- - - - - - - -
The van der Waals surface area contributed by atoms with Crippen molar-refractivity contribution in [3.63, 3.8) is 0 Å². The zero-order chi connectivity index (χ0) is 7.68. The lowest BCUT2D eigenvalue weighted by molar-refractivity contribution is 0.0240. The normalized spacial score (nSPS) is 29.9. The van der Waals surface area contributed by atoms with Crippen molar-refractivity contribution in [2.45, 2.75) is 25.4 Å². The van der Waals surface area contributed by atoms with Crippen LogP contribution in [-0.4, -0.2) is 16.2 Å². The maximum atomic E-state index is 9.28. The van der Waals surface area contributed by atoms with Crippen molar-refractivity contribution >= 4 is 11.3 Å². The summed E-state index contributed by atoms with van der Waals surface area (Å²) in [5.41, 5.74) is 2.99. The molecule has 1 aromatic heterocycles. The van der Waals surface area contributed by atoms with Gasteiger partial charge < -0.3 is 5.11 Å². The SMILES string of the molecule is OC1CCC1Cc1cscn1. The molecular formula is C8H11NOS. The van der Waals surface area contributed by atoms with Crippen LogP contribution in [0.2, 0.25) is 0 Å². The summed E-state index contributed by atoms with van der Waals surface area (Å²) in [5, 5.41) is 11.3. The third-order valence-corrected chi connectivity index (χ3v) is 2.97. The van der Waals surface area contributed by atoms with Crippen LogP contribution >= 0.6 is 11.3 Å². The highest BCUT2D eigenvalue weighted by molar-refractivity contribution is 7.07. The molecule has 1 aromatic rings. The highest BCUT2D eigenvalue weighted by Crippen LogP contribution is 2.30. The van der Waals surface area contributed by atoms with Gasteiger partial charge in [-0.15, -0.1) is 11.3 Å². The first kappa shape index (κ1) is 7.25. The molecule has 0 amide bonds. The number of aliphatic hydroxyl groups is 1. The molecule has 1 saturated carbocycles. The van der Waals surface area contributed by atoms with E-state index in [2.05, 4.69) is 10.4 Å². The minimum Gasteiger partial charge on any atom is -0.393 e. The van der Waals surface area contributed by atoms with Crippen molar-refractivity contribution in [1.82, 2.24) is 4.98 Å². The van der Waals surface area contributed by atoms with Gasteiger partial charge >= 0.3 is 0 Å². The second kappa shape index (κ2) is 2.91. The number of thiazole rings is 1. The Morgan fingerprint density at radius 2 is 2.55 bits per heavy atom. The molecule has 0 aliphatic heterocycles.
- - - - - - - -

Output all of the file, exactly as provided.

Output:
The van der Waals surface area contributed by atoms with Crippen molar-refractivity contribution in [3.63, 3.8) is 0 Å². The zero-order chi connectivity index (χ0) is 7.68. The lowest BCUT2D eigenvalue weighted by molar-refractivity contribution is 0.0240. The normalized spacial score (nSPS) is 29.9. The van der Waals surface area contributed by atoms with Crippen molar-refractivity contribution in [2.45, 2.75) is 25.4 Å². The van der Waals surface area contributed by atoms with Crippen LogP contribution in [-0.4, -0.2) is 16.2 Å². The maximum atomic E-state index is 9.28. The van der Waals surface area contributed by atoms with Crippen molar-refractivity contribution >= 4 is 11.3 Å². The summed E-state index contributed by atoms with van der Waals surface area (Å²) in [5.41, 5.74) is 2.99. The molecule has 1 aromatic heterocycles. The van der Waals surface area contributed by atoms with Gasteiger partial charge < -0.3 is 5.11 Å². The SMILES string of the molecule is OC1CCC1Cc1cscn1. The molecular formula is C8H11NOS. The van der Waals surface area contributed by atoms with Crippen LogP contribution in [0.2, 0.25) is 0 Å². The summed E-state index contributed by atoms with van der Waals surface area (Å²) in [5, 5.41) is 11.3. The third-order valence-corrected chi connectivity index (χ3v) is 2.97. The van der Waals surface area contributed by atoms with Crippen LogP contribution >= 0.6 is 11.3 Å². The highest BCUT2D eigenvalue weighted by molar-refractivity contribution is 7.07. The molecule has 1 aromatic rings. The highest BCUT2D eigenvalue weighted by Crippen LogP contribution is 2.30. The van der Waals surface area contributed by atoms with Gasteiger partial charge in [-0.15, -0.1) is 11.3 Å². The first kappa shape index (κ1) is 7.25. The molecule has 0 amide bonds. The number of aliphatic hydroxyl groups is 1. The molecule has 1 saturated carbocycles. The van der Waals surface area contributed by atoms with E-state index in [2.05, 4.69) is 10.4 Å². The minimum Gasteiger partial charge on any atom is -0.393 e. The van der Waals surface area contributed by atoms with Crippen molar-refractivity contribution in [1.82, 2.24) is 4.98 Å². The van der Waals surface area contributed by atoms with Gasteiger partial charge >= 0.3 is 0 Å². The second kappa shape index (κ2) is 2.91. The number of thiazole rings is 1. The Morgan fingerprint density at radius 2 is 2.55 bits per heavy atom. The molecule has 0 aliphatic heterocycles.